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Butthole Surfers live in Rotterdam: ‘Those people put a lot of mayonnaise on their french fries’
02.01.2016
04:20 pm

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Drugs
Music
Punk

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I have said it before and I will happily say it again: There was never a band that was as extreme live as the Butthole Surfers. None came even close. Not before and certainly not since. They raised the insanity bar so high with their violent, chaotic, druggy, duel-drummer götterdämmerung that they probably merit a special category of high weirdness all to themselves. Maybe someday someone will coin a term—like surrealism—to describe their potent and singularly evil—yet juvenile, often silly—art form.

During their mid-to late-80s heyday, the Satanic mayhem of a Butthole Surfers show was probably about as far as most people would have ever wanted to go in search of entertainment. For what foul-minded, dark ritual would lie beyond them? The Butthole Surfers pulverized their audience, who were often as lysergically loaded as the demonically jerking jesters onstage. One did not simply attend a Butthole Surfers show, one chemically prepared for it like some horribly fucked-up pagan ritual. Volunteering, as it were, for a very bad acid trip.

Aside from the vicious and lacerating sonic assault of the music—which was fucking loud, I can assure you—there was also the incomparably incomprehensible nude go-go dancer, Kathleen Lynch; seizure-inducing strobe lights and 16mm projections comprised of Faces of Death-type footage, cheap Mexican horror films and 1950s era shots of people with Down’s syndrome ballroom dancing. Gibby Haynes would douse his hands (and the cymbals) with lighter fluid and then stare at the flames like a drooling idiot before putting the fire out by sticking his hand down the front of his pants.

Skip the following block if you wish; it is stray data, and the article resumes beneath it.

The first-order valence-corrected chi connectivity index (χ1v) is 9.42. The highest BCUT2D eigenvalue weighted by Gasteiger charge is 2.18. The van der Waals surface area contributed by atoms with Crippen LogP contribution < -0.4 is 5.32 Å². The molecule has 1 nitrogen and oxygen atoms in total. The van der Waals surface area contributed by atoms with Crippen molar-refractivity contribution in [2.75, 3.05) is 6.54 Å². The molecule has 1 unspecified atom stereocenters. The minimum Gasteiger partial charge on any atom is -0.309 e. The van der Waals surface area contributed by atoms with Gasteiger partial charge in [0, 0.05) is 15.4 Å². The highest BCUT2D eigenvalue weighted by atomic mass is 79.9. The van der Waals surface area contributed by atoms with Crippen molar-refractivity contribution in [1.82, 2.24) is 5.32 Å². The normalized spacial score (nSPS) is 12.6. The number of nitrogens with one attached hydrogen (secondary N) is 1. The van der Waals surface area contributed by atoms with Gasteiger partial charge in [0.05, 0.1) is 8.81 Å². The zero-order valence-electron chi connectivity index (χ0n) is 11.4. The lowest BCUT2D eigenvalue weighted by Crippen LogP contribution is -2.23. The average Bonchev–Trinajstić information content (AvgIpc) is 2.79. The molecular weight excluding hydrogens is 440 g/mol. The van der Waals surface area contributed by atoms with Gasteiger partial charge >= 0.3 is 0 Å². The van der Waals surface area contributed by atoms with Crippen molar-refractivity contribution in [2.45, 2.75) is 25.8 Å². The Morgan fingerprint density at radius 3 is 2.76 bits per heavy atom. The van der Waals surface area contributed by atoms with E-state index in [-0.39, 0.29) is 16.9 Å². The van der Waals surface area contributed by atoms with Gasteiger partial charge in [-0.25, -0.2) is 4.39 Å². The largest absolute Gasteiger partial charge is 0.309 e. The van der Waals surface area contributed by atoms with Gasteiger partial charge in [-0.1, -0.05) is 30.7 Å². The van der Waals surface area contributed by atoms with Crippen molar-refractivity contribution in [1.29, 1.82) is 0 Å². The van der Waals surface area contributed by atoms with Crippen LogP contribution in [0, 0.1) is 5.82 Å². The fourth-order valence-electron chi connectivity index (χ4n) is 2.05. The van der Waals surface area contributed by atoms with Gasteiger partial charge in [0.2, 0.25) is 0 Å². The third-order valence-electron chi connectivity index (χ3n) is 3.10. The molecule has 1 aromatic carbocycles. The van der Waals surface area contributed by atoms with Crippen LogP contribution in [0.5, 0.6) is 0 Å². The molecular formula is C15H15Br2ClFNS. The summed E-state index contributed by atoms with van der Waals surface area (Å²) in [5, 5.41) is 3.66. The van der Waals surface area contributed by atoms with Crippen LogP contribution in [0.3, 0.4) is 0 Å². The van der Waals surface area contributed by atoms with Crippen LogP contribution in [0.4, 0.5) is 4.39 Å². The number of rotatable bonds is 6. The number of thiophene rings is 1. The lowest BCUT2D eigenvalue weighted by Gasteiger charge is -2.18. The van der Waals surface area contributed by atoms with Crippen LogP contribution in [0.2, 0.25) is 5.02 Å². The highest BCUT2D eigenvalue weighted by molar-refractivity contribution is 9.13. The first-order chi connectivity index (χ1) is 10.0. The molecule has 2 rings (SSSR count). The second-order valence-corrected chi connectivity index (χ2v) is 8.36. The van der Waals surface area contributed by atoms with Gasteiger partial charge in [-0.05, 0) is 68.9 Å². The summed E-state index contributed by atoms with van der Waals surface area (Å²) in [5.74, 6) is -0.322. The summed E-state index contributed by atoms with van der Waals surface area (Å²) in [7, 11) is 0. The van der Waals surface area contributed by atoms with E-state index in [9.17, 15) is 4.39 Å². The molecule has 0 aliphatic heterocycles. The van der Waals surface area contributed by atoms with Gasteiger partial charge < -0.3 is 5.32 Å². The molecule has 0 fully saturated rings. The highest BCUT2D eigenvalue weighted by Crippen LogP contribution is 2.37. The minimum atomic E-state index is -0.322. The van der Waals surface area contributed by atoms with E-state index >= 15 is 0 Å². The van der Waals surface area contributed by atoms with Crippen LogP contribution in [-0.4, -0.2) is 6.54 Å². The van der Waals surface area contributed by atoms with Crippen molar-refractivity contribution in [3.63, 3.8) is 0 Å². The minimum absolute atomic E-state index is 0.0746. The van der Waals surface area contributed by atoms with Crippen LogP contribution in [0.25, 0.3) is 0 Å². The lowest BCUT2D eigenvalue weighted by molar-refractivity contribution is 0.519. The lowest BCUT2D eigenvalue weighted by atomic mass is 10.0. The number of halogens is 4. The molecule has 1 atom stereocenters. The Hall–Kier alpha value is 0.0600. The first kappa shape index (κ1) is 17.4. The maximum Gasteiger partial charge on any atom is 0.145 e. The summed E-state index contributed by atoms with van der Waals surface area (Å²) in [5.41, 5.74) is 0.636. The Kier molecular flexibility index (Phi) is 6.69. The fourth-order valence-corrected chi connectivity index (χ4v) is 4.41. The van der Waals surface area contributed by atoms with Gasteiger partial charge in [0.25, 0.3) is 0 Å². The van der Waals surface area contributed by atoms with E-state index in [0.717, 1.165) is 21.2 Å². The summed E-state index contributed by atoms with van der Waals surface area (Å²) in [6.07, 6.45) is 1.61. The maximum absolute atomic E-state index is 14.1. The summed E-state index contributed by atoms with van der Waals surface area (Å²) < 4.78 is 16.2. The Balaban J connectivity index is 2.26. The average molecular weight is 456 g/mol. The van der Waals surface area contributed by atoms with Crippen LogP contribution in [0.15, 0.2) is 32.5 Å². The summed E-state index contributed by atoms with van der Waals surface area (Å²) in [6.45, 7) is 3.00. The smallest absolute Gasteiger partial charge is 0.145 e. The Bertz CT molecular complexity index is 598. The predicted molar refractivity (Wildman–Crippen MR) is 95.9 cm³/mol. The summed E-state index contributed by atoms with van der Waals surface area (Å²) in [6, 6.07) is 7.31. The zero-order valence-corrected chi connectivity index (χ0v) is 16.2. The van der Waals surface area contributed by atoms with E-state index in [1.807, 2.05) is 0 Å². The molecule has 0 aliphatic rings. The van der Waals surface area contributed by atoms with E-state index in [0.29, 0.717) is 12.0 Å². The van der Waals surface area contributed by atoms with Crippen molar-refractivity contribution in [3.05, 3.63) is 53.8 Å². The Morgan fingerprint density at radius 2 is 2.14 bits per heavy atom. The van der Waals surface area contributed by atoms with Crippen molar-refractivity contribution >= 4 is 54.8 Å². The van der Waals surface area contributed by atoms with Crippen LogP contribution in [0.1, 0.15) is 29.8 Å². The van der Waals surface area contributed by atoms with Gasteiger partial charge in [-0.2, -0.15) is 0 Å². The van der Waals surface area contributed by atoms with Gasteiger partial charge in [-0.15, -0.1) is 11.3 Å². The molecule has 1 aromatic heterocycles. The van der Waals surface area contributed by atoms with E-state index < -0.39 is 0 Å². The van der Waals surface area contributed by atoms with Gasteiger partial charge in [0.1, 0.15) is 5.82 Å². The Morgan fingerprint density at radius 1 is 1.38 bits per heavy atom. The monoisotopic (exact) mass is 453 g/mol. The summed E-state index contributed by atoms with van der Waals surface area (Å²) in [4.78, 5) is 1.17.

Perhaps the most legendary of their many legendary interviews was for Forced Exposure, the greatest underground music “zine” of the 1980s. Forced Exposure, like Mondo 2000, was produced erratically, so when a new issue came out, it felt like an event. The Surfers were the cover subject of Forced Exposure, issue #11 in 1987 and much of the “mythology” of the band comes from this one source. Like their hilarious “bed in” interviews (a John and Yoko parody) on their infamous home video release, 1985’s A Blind Eye Sees All, the extra-lengthy Forced Exposure interview is a masterpiece of stoned Jabberwocky and nutty road stories:

FORCED EXPOSURE: How were the shows there?
GIBBY: They were fun. They were really fun. I couldn’t tell if they liked us. We did a good job. We had fun at the show in…
PAUL: Wales?
GIBBY: Wales, yeah.
KING: Rotterdam?
GIBBY: Yeah. What a show in Rotterdam. We used to have a cassette of the radio interview that was played over the Dutch radio station.
KING: Yeah. Gibby was put on videotape putting his dick on the record executive’s shoulder from behind. For a long time. The guy didn’t even know it was there for a long time.
GIBBY: Yeah. And Kid Congo Powers was following me around ‘cause he wanted to be my friend. Then I realized that he thought I had all the money, and he was waiting for me to pass out so he could take it all out of my pocket. I was walking around breaking bottles and trying to push people over these fifty foot things ...
PAUL: Gibby took on five Dutch security guards. That was a fun night. I ended up trying to carry all the band’s equipment back to the hotel by myself. I almost left an overcoat and something else behind because I couldn’t carry them, not knowing that all our money was in the coat. Everybody else took off.
GIBBY: I didn’t take off.
PAUL: Gibby was taking on the entire bouncer scene looking for the money that I was getting ready to leave in the bushes.
FORCED EXPOSURE: You playing Rotterdam again this time?
GIBBY: I don’t know. Those people put a lot of mayonnaise on their french fries.

Continues after the jump…

Posted by Richard Metzger | Leave a comment
Shane MacGowan perpetrates ‘Cannibalism at Clash gig,’ 1976
02.01.2016
02:34 pm

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Music
Punk

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On Saturday, October 23, 1976, the Institute of Contemporary Arts in London hosted a show by the brand-new punk sensation known as the Clash. It was an eventful evening by any reckoning.